I let this base-weathering coat dry for a few days, and then went to work on the actual “load”.

The load was intended to represent leftover scrap metal, as well as some accumulated dirt and other junk, as well as some leftover chunks of wood to represent bracing leftover from previous loads.  I started with the wood chunks.  These were scavenged from my scrap pile of leftover scale wood from structure projects.  I took a few pieces of 8x8 lumber, as well as a few 2x12 pieces, and strained them with “Age-It”.  This stain is produced by Mirco-Mark, and is great for simulating gray, aged lumber.  This step could be left out on some or all of the wood pieces, depending upon how old you want it to look.  I set these aside to dry, and went to wok on the bits of scrap metal.

When modeling bits of scrap metal, what better than actual bits of flaked off real rust?  I went into my basement with a screwdriver and a small cup, and scraped some of the rusty flakes off the sides of my bulkhead door.  I then took the flakes and crushed them into small pieces, not much larger than coarse ballast.  Once I had my scrap metal, I poured a little here and there in the bottom of the car, and then placed the wood around the car, partially buried by some more scrap metal.  Once I was happy with the placement of the load, I took a small amount of white glue, water and alcohol mix, which I use for my scenery, and put a few drops into the car.  To finish off the load, I sprinkled a very small amount of Woodland Scenics “Soil” ground foam into the car.  This helped sponge up the excess glue mix, and added the “dirt and junk” component to the load.  Then, it let the car dry overnight.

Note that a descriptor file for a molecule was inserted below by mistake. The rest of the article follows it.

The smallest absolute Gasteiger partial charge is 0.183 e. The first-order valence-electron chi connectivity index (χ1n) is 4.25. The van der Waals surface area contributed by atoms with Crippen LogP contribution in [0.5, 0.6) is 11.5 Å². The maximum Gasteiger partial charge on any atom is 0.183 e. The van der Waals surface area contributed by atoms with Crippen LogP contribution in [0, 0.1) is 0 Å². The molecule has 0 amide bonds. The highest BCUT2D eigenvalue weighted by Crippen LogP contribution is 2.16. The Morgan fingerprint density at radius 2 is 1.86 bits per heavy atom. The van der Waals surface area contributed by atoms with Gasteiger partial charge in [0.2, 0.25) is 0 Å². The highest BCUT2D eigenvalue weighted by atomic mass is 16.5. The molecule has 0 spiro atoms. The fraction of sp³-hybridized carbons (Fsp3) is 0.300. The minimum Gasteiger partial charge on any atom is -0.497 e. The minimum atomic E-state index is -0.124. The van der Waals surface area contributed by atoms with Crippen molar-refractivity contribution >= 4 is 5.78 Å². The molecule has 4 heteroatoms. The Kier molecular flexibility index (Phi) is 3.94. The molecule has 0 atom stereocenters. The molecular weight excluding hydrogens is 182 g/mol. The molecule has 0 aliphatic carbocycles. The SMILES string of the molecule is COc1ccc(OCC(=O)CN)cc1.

The final step is optional, but might be useful if the glue mix discolored the interior slightly.  I airbrushed a little more of my dilute roof brown mixture into the car interior to dull down and blend the scrap load.  Once this final coat of weathering was applied, the car is done and ready for service on the M&P Club layout.

Conclusion

This project proved to be a fairly quick and easy way to add a little variety to my car fleet.  The project did take multiple evening, but mostly due to the drying time of the airbrushed weathering coats.  If you wish to speed up the project, or if you aren’t comfortable with an airbrush, chalks of weathering powders could be substituted for both the interior and exterior weathering.  Obviously, the variations to this load are endless, and just about any “leftovers” could be used to represent the “stuff” in the bottom of an otherwise empty gondola.  As usual, it’s these little projects that make the hobby so enjoyable, and I hope this small project gets everyone’s creative juices flowing.